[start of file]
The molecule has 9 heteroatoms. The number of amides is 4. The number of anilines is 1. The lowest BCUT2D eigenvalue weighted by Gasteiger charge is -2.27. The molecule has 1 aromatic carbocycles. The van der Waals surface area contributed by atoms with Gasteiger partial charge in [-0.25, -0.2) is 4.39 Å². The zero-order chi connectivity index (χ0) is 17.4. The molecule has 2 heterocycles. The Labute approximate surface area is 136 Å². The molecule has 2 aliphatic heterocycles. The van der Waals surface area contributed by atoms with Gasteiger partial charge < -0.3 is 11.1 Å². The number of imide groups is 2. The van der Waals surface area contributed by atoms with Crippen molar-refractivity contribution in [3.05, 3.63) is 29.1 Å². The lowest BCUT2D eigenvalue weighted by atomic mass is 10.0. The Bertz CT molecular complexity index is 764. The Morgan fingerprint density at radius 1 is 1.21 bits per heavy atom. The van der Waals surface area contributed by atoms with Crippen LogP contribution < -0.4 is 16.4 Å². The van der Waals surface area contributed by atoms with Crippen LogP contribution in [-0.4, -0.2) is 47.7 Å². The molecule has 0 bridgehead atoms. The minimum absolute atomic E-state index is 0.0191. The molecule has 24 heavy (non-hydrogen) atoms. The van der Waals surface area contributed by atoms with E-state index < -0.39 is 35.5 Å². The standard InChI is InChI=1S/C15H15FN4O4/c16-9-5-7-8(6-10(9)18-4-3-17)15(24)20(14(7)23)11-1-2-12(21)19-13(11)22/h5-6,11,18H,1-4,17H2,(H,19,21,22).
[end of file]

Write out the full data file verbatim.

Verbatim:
The molecule has 9 heteroatoms. The number of amides is 4. The number of anilines is 1. The lowest BCUT2D eigenvalue weighted by Gasteiger charge is -2.27. The molecule has 1 aromatic carbocycles. The van der Waals surface area contributed by atoms with Gasteiger partial charge in [-0.25, -0.2) is 4.39 Å². The zero-order chi connectivity index (χ0) is 17.4. The molecule has 2 heterocycles. The Labute approximate surface area is 136 Å². The molecule has 2 aliphatic heterocycles. The van der Waals surface area contributed by atoms with Gasteiger partial charge < -0.3 is 11.1 Å². The number of imide groups is 2. The van der Waals surface area contributed by atoms with Crippen molar-refractivity contribution in [3.05, 3.63) is 29.1 Å². The lowest BCUT2D eigenvalue weighted by atomic mass is 10.0. The Bertz CT molecular complexity index is 764. The Morgan fingerprint density at radius 1 is 1.21 bits per heavy atom. The van der Waals surface area contributed by atoms with Crippen LogP contribution < -0.4 is 16.4 Å². The van der Waals surface area contributed by atoms with Crippen LogP contribution in [-0.4, -0.2) is 47.7 Å². The molecule has 0 bridgehead atoms. The minimum absolute atomic E-state index is 0.0191. The molecule has 24 heavy (non-hydrogen) atoms. The van der Waals surface area contributed by atoms with E-state index < -0.39 is 35.5 Å². The standard InChI is InChI=1S/C15H15FN4O4/c16-9-5-7-8(6-10(9)18-4-3-17)15(24)20(14(7)23)11-1-2-12(21)19-13(11)22/h5-6,11,18H,1-4,17H2,(H,19,21,22).